Ted takes Emily to his favorite place.
I require no sustenance or material objects, for obvious reasons, so there is no exchange of services for currency, as you are used to. I do this work because I believe in the League's mission."
"Which is snapping up innocent scientists from lesser worlds?"
Wing was clearly unfamiliar with human expressions, but she managed an apologetic look. "If you had suffered through the Voralian Wars, you would understand the importance of building a peaceful interspecies community, and of isolating species that are not ready."
"You're a weird energy-being," said Richard. "How much can you suffer?"
Wing got up and looked out the fake window, showing the blank canvas of space. Her human body was tight and tense. "Believe me, the Voralian developed ways... friends of mine died in agony. Make no mistake, the Erusmi can be killed -- and it is the most absolute destruction known to any being."
There was a long pause. Richard whistled. "Damn. Guess I kind of brought the mood down, didn't I?"
"Do not worry. I am here to answer your questions. You should not be afraid of offending me." Wing's face had remained static through the whole exchange, and Richard thought she hadn't got the full suite of human emotions down yet, or rather simply wasn't bothering to emote through her puppet body.
"Okay then." Richard lay on his side, propping his head up with his arm. "So, can you tell me what's keeping Earth from getting into your little club and me from getting a Nobel Prize? I mean, we're not perfect, but I think we humans are a pretty advanced species. You shoulda beamed up my iPhone and I could have really shown you what we were capable of."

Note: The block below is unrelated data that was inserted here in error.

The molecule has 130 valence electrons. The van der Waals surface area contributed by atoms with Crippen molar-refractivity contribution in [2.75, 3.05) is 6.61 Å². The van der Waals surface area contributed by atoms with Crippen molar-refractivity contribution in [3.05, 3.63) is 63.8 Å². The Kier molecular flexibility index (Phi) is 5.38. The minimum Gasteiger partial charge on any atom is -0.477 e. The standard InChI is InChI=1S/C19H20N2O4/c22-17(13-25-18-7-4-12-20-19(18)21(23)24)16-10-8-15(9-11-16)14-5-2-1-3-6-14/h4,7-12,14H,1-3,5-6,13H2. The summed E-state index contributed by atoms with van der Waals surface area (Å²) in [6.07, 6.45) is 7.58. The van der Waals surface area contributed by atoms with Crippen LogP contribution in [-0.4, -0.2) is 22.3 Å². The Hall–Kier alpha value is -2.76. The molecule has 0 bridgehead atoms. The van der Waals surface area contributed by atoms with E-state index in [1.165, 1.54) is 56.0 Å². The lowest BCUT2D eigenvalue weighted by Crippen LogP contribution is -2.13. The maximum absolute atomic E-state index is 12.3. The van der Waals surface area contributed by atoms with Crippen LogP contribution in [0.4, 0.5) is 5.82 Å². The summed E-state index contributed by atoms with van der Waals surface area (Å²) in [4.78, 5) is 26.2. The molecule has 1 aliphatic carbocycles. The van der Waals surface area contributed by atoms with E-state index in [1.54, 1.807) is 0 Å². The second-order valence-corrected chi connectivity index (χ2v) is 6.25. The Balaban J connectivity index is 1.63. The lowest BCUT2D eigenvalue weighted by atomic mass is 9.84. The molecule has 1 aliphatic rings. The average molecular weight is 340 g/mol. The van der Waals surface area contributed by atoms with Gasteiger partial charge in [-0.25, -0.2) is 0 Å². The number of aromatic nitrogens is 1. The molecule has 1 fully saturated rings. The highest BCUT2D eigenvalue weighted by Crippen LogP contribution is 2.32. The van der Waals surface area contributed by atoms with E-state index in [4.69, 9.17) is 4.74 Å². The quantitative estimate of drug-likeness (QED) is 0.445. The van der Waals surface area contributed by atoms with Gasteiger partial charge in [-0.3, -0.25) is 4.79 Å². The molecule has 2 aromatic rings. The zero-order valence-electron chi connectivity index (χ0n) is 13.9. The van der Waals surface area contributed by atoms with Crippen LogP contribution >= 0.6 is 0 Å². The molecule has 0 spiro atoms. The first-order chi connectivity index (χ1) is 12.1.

Wing sat down on the edge of the bed. "In terms of electronic and military technology, yes, humans are quite advanced -- certainly more advanced than some races we've admitted. But in cultural technology you are quite backwards, and this has proved to be a very dangerous combination in the past."
"Cultural technology?" The two words sounded funny together on Richard's tongue.
He thought he could detect the hint of a smile in Wing's staid face. "The fact that you do not even have a concept for it speaks volumes."
"Hey, quit ragging on my species. Sorry we can't all be mystical energy space-creatures."
"Well you did ask."
Richard decided to ignore that she was right -- ignoring when other people were right was a vital academic skill, and one he had honed to perfection. Instead, he started looking over the human body she had chosen. Maybe it was just the strangeness of the situation, but he couldn't look away from the stone-faced, borderline androgynous girl. Her style was masculine, but there were two distinctly feminine bulges on her chest, and a lithe body under it that he wondered what it would be like to have.
He felt like chiding himself for being so typical. Put in a situation with a literal galaxy's worth of knowledge and discovery at his fingertips, and all he thought about was sex. But Richard supposed that he had plenty of time to learn.
Richard sat up and knelt on the bed behind Wing. He reached out to rub her shoulders. Apparently in space this wasn't as played-out a move as it was on Earth. Wing flinched at first, but didn't move away.
"So, can I ask you a personal question?"
"I have already said I will answer everything."
"Great. Well, I guess this is more of a biological thing, but does your species... you know, have sex? I imagine it is difficult with the energy thing and all."
If Wing was scandalized, it didn't show in her voice. "Not in our natural forms, no. I have had sex in the form of many different species, however. It is an interesting experience, but also a superficial one, and I don't understand why so many species are fixated on it."
Richard chuckled. He remembered some of his more hopelessly dorky colleagues saying the same thing -- for them it was a case of sour grapes if there ever was one. "Have you ever done it as a human?"
Wing looked at him askew. "No. Do you want to have sex with me?"
"Is that a question or a